Thursday, February 08, 2007

The "French Phone" (Continued May 14, 1927)

We continue to hear much about the new French-style phones. Everybody wants one and everybody that has one likes it. Much more convenient than the old instruments, they are much better looking too. We have heard artistically inclined people approve the design and applaud the prospective disappearance of the unlovely upright instrument. In a country wiich places utility above everything, this is certainly a big step forward. We heear mutterings, however, about the fifty-cents-a-month charge for the new instrument, the general opinion being that the corporation should discontinue this after the cost of a new phone has been made up. We presume the Public Utilities Commission or the City Club will look into this matter in due course.

While on this subject we might as well express our satisfaction with the dial system. We have found that twirling the little discs has always proved not only amusing but effectual. It is a long way ahead of the old method of depending on a human operator. Progress is being made, even by our mightiest corporations.


Anonymous said...

boo on janne3514. that is not an appropriate repsonse to "The "French Phone" (Continued May 14, 1927)"

Adam Thornton said...

Yeah Jane, beat it and take your crappy blog ad with you!

Anonymous said...

Zut alors! What effrontery the audacious Jane exhibits!

Hmmm..what magazine today would call a product "amusing but effectual"? (Come to think of it, that describes several of my body parts as well.)

And it seems like the phone company, aka "Ma Bell," was gouging their customers in the distant past, as well. Fifty cents a month? No wonder Lassie's farm on TV had one of those two-part wall jobs--with the crank--until well into the 1950s.

And what's with the risque overtones of the new product? French phone? Are those like French postcards? Or French letters? When Bell introduced their trimline phones in colors other than black Bakelite (sacre bleu!), they were called the Princess model. I guess I was supposed to feel like a pre-queen if I wanted one.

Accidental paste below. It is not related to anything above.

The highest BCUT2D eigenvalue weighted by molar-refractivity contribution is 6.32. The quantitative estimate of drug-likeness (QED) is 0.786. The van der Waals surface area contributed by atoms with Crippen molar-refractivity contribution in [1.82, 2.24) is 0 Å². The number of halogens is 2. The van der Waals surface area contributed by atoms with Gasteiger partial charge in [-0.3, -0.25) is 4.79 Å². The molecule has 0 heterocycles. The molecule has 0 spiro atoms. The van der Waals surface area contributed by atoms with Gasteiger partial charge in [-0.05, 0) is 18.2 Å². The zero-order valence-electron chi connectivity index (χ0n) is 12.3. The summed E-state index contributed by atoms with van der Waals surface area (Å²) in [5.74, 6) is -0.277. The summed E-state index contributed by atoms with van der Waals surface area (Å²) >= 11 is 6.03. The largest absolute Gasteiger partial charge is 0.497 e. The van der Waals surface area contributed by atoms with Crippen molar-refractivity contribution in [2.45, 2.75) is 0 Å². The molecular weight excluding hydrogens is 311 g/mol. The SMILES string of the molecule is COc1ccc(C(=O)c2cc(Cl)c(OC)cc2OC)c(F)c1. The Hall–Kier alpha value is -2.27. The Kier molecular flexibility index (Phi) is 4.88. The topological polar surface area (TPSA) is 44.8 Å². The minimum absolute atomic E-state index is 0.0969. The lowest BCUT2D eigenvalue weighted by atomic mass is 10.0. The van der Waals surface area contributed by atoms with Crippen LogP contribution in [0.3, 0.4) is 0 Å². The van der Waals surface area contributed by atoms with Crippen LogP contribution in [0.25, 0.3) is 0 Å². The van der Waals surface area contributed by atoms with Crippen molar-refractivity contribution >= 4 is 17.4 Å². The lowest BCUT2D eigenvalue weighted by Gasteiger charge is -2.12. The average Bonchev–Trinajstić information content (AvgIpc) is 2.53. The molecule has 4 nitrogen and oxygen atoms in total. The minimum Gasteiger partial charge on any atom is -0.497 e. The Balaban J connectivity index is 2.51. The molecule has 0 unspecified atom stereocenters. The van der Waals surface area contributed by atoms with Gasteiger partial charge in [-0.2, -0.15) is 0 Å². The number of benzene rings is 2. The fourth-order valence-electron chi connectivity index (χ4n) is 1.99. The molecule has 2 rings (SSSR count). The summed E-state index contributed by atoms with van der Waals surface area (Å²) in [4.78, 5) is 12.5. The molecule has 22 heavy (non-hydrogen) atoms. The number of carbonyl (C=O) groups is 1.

eric the unamusing and ineffectual

VanillaJ said...

Imagine a time when advertisers assumed that consumers would read sales pitches that rambled on for paragraphs. My gawd! Presumably, this isn't an ole' time consumer report or trade magazine, yet it's length equates to some magazine articles.

Adam Thornton said...

Well, France was CERTAINLY the thing to readers of "The New Yorker" in 1927. They had a semi-regular feature called "Letters from France," and they make seasonal references to all of the rich Americans who are vacationing over there.

Risque overtones, though, certainly: France was the place of French postcards, topless revues, and legal booze.

Still, though, they apparently called it the "French Phone" because it was similar to...well, phones in France. But I have yet to find any real clarification.

Wow, I keep meaning to look up what a "Princess Phone" actually was, you've just answered my question!

Adam Thornton said...

It's not an advertisement, it's part of the "Of All Things" section at the front of the magazine, where the staff writers make short (often clever-clever) comments about current events.

But you're totally right, the adverts WERE much wordier. I'll post an example soon...